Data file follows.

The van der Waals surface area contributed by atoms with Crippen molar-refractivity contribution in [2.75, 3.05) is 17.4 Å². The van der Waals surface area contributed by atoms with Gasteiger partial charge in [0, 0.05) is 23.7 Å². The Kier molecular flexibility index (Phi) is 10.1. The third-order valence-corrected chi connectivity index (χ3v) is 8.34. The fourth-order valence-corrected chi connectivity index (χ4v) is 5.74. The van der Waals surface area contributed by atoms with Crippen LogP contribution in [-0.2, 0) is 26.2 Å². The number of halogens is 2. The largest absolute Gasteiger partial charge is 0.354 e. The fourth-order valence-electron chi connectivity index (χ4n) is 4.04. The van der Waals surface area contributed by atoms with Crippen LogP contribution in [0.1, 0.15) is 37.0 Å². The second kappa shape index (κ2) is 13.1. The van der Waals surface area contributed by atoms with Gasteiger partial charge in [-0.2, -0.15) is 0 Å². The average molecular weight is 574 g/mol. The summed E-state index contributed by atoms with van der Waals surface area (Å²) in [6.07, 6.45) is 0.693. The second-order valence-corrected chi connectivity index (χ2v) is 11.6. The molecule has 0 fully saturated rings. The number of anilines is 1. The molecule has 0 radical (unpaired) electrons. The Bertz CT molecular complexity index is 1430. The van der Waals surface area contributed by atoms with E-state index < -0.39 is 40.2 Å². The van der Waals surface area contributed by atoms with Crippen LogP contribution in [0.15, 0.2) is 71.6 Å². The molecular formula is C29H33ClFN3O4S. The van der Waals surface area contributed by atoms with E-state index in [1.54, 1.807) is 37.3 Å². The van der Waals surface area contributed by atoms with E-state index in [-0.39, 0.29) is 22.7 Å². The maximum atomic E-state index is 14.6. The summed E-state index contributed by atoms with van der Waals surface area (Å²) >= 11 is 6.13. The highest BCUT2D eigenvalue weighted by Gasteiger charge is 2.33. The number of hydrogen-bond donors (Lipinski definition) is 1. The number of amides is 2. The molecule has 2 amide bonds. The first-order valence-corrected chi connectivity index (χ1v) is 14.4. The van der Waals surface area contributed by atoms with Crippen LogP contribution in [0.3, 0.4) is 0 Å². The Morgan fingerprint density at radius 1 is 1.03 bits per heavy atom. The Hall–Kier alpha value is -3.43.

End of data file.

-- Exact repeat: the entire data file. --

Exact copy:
The van der Waals surface area contributed by atoms with Crippen molar-refractivity contribution in [2.75, 3.05) is 17.4 Å². The van der Waals surface area contributed by atoms with Gasteiger partial charge in [0, 0.05) is 23.7 Å². The Kier molecular flexibility index (Phi) is 10.1. The third-order valence-corrected chi connectivity index (χ3v) is 8.34. The fourth-order valence-corrected chi connectivity index (χ4v) is 5.74. The van der Waals surface area contributed by atoms with Crippen LogP contribution in [-0.2, 0) is 26.2 Å². The number of halogens is 2. The largest absolute Gasteiger partial charge is 0.354 e. The fourth-order valence-electron chi connectivity index (χ4n) is 4.04. The van der Waals surface area contributed by atoms with Crippen LogP contribution in [0.1, 0.15) is 37.0 Å². The second kappa shape index (κ2) is 13.1. The van der Waals surface area contributed by atoms with Gasteiger partial charge in [-0.2, -0.15) is 0 Å². The average molecular weight is 574 g/mol. The summed E-state index contributed by atoms with van der Waals surface area (Å²) in [6.07, 6.45) is 0.693. The second-order valence-corrected chi connectivity index (χ2v) is 11.6. The molecule has 0 fully saturated rings. The number of anilines is 1. The molecule has 0 radical (unpaired) electrons. The Bertz CT molecular complexity index is 1430. The van der Waals surface area contributed by atoms with E-state index < -0.39 is 40.2 Å². The van der Waals surface area contributed by atoms with Crippen LogP contribution in [0.15, 0.2) is 71.6 Å². The molecular formula is C29H33ClFN3O4S. The van der Waals surface area contributed by atoms with E-state index in [1.54, 1.807) is 37.3 Å². The van der Waals surface area contributed by atoms with E-state index in [-0.39, 0.29) is 22.7 Å². The maximum atomic E-state index is 14.6. The summed E-state index contributed by atoms with van der Waals surface area (Å²) >= 11 is 6.13. The highest BCUT2D eigenvalue weighted by Gasteiger charge is 2.33. The number of hydrogen-bond donors (Lipinski definition) is 1. The number of amides is 2. The molecule has 2 amide bonds. The first-order valence-corrected chi connectivity index (χ1v) is 14.4. The van der Waals surface area contributed by atoms with Crippen LogP contribution in [0.3, 0.4) is 0 Å². The Morgan fingerprint density at radius 1 is 1.03 bits per heavy atom. The Hall–Kier alpha value is -3.43.